I first contracted the cycling bug riding a borrowed bike on a short and very frightening mountain bike ride in the 90's with a mate who was into the sport at the time.
It wasn't just the physical rush and excitement of riding at the edge of my abilities that I became addicted to...it was also the pleasure of riding through the forest and being surrounded by the peace of nature. I fell in love with singletrack.
I remember being shocked when he told me the cost of the bike I was riding (I think about $1500), and I must say I was concerned about returning it to the owner in one piece.
I was so hooked on the thrill of riding singletrack that I immediately started saving for a bike of a more modest price; half the amount of the bike I had borrowed. Unforseen life events soon unfolded and my bike savings were spent moving to a new city and starting a family. The bug never left, it just became dormant.
When life calmed down, I can remember lying in bed visualizing the excitement of a new bike and riding in the forest again, and before I knew it, a brand new Gary Fisher was sitting in the living room, all shiny and clean and waiting to be ridden.
I was excited! In a new city, I didn't know many people, certainly no one I was acquainted with rode, so I was pretty much on my own in exploring cycling and specifically, mountain biking.
My first trip to the local State Forest was a dismal failure. I was hopeless! I couldn't keep my wheel in a straight line on the singletrack. I was shaky, nervous and scared. It was the first time I had used SPD's and was petrified of falling and not getting my foot out. Demoralised, I went home.
But I didn't give up. I started riding around my home, in the local parks and anywhere the ground was a bit loose or rough or muddy and I became fitter and more confident. I now knew that I could get my foot out of the pedal in a hurry if necessary and felt more able to take on the forest again.
Maybe I was being too cautious, but my initial trips to the trails involved riding the wide forestry roads. I didn't feel ready yet to ride the singletrack again. The local forest, as I later found out, had a reputation as being one of the toughest places to ride in the area. It is extremely hilly, rocky and the singletrack very technical. In other words: a steep learning curve.
My body seemed to relish the tough fire road climbs and long rides I was embarking upon. It was enjoyable, but I really missed having others to ride with.
It was only in visiting the bike shop closest to the trail head that I happened upon the local mountain bike club. These were the days before it was simply a matter of "Googling" any information required, rather, the connections were made face to face.
I joined up immediately and spent the rest of the week sick with nerves about having said "yes" to joining the regular Saturday afternoon social ride.
The requirements were: The usual hardware (helmet, spare tube, pump etc), a good level of fitness and some skill in riding narrow tracks. My singletrack skills were laughable...and now they would really be put to the test (with quite a few people watching).
It is remarkable the effect riding with others has on your confidence and skill level. I was quite concerned, but just followed the wheel in front and made it through unscathed (with the addition of a huge grin on my face!). I rode all the B-lines and walked many times where others rode, but no one cared.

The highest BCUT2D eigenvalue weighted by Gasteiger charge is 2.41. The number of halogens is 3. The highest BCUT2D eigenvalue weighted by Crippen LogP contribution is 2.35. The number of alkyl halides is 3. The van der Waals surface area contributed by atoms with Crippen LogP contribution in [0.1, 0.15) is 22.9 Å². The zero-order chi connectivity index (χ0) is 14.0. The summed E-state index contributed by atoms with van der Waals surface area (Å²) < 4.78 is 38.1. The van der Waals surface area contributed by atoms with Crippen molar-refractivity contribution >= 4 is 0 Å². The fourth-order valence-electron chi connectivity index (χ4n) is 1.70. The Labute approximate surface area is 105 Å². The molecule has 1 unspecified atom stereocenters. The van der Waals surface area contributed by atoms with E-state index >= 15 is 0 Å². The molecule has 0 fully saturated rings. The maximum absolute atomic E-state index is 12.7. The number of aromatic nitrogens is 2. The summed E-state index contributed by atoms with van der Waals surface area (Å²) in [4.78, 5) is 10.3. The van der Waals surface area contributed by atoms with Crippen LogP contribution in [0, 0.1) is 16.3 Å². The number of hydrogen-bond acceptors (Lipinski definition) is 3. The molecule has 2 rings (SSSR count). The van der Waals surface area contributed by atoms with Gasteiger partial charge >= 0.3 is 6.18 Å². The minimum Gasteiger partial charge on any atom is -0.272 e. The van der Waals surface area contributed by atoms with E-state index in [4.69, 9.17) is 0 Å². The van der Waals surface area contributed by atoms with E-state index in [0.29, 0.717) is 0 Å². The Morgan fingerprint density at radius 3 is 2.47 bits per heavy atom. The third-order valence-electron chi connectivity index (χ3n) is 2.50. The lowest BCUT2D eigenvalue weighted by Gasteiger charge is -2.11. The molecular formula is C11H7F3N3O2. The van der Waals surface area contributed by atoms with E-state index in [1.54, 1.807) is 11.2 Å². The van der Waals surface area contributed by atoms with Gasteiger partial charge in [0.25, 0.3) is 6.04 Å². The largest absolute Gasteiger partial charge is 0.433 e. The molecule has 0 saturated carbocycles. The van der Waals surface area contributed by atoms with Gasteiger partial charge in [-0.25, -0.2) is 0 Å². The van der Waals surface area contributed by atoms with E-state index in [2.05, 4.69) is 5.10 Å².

I loved the feeling of riding in the forest with other mountain bikers, you're all in it together, away from the problems of the world, surrounded by life.
In the following months I made another discovery: I was starting to be able to out-climb most riders on the social ride and fairly soon was offered to ride in the advanced group.
I had found my strength!
It has been quite a journey since. I fell so in love with the sport that I soon had a job in a bike shop and ended up working in many, before pulling away to concentrate on other areas of my life.
I bought several very expensive bikes and also began racing and became quite an accomplished rider with podium spots and a couple of first places in enduro races. I also got into road riding and started to spend a lot of time chewing up the miles on the road.
So, how do I get involved? I'd say, by being involved.
Go out and ride, alone if necessary. Sometimes I scoot up and down one of the Saturday morning bike highways and wait for a bunch of riders to tag along with.
You can meet a new bunch of people every weekend.
Look up local clubs and shops and go and say hello. This is for mountain and road riders. All the shops that I know run regular social rides all through the week. Hook up and meet some people.
In my experience social rides will consist of a mix of whippets and weekend warriors. The fast guys sit atop the climb chatting about carbon fibre, Shimano and SRAM, while the slower riders (or perhaps walkers!) share the moment of suffering as they crawl slowly and painfully up the hill.
It's all good fun.
I started working with BikeRoar because I love the idea of helping people find a way into this beautiful sport and sharing my own experiences in this area. You are now able to connect to your local bike shop through BikeRoar and message directly any questions you have regarding equipment or rides or anything else bike related.
One way to become involved is write some reviews of whatever you ride, your experiences, and how it goes for you, it all helps.
Stay safe and keep riding.